The BBC warned the Chancellor that it would have to close television channels BBC Two and BBC Four if the Government failed to offset the cost of providing "free" TV licences to the over-75s.
Those are just some of the claims made in a forthcoming book, The BBC Today: Future Uncertain, written by former BBC journalist Ray Snoddy.
The Corporation also warned George Osborne that a £750m black hole in its finances would force the closure of several BBC Local Radio stations, as well as its national radio news services in Scotland, Wales and Northern Ireland.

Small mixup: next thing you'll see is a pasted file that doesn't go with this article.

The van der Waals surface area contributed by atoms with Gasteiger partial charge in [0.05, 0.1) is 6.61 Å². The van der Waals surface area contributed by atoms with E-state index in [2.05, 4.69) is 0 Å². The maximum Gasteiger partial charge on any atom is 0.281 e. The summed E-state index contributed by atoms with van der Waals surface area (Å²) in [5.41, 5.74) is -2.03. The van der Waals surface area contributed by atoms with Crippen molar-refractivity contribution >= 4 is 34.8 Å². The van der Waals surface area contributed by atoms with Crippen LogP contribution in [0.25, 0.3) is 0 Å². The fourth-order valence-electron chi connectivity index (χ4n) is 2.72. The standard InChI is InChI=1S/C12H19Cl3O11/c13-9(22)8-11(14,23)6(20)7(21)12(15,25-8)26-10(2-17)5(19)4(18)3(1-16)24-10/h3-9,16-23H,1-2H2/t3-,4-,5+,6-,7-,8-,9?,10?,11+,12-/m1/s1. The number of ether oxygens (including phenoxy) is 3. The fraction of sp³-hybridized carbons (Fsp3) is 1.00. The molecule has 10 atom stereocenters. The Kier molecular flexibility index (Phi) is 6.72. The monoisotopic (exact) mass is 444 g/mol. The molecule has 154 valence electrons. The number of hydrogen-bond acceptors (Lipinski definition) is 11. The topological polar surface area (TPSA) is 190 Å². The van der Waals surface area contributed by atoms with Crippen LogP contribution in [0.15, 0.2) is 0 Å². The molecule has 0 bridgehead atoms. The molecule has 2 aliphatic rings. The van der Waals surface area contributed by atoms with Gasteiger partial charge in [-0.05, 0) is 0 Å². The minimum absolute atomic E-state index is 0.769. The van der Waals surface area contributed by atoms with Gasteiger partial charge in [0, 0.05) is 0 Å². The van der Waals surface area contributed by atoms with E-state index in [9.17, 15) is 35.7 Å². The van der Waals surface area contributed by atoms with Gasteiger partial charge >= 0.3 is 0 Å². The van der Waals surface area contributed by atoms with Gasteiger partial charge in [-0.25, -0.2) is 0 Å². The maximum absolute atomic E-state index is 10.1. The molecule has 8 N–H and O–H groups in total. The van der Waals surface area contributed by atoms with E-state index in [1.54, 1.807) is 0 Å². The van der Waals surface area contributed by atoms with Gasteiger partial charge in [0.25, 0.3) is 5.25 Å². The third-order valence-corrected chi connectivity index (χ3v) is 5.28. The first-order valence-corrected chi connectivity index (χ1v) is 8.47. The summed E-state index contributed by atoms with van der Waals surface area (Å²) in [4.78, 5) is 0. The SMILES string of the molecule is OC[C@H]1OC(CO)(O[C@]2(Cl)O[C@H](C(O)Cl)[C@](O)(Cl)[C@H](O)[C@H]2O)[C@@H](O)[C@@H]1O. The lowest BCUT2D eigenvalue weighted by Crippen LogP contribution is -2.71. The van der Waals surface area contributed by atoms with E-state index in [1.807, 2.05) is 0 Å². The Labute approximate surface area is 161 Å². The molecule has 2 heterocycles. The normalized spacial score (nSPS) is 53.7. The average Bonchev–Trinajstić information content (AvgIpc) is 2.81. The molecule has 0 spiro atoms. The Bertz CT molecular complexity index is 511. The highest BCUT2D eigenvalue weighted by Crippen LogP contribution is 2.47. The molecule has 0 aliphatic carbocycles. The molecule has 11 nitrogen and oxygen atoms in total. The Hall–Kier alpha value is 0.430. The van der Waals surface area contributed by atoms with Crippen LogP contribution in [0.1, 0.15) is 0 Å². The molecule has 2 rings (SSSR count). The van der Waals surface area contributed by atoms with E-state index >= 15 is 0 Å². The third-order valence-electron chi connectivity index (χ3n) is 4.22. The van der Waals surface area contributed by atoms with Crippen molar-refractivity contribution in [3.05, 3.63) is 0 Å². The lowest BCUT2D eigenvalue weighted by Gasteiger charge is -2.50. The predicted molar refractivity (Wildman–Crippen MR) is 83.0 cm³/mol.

The BBC's Director General, Tony Hall, threatened to overshadow the Chancellor's summer budget by deliberately announcing service cuts at around the same time.
Having issued this ultimatum, Hall and Rona Fairhead, the Chair of the BBC Trust, went to visit Mr Osborne and, according to Snoddy, suddenly found him "in a very constructive mood".
Perish the thought that these cuts did go ahead. I'm not sure how we'd ever be able to survive without gardening programmes and traffic reports from BBC Radio Wherever.
Read more on this at The Guardian.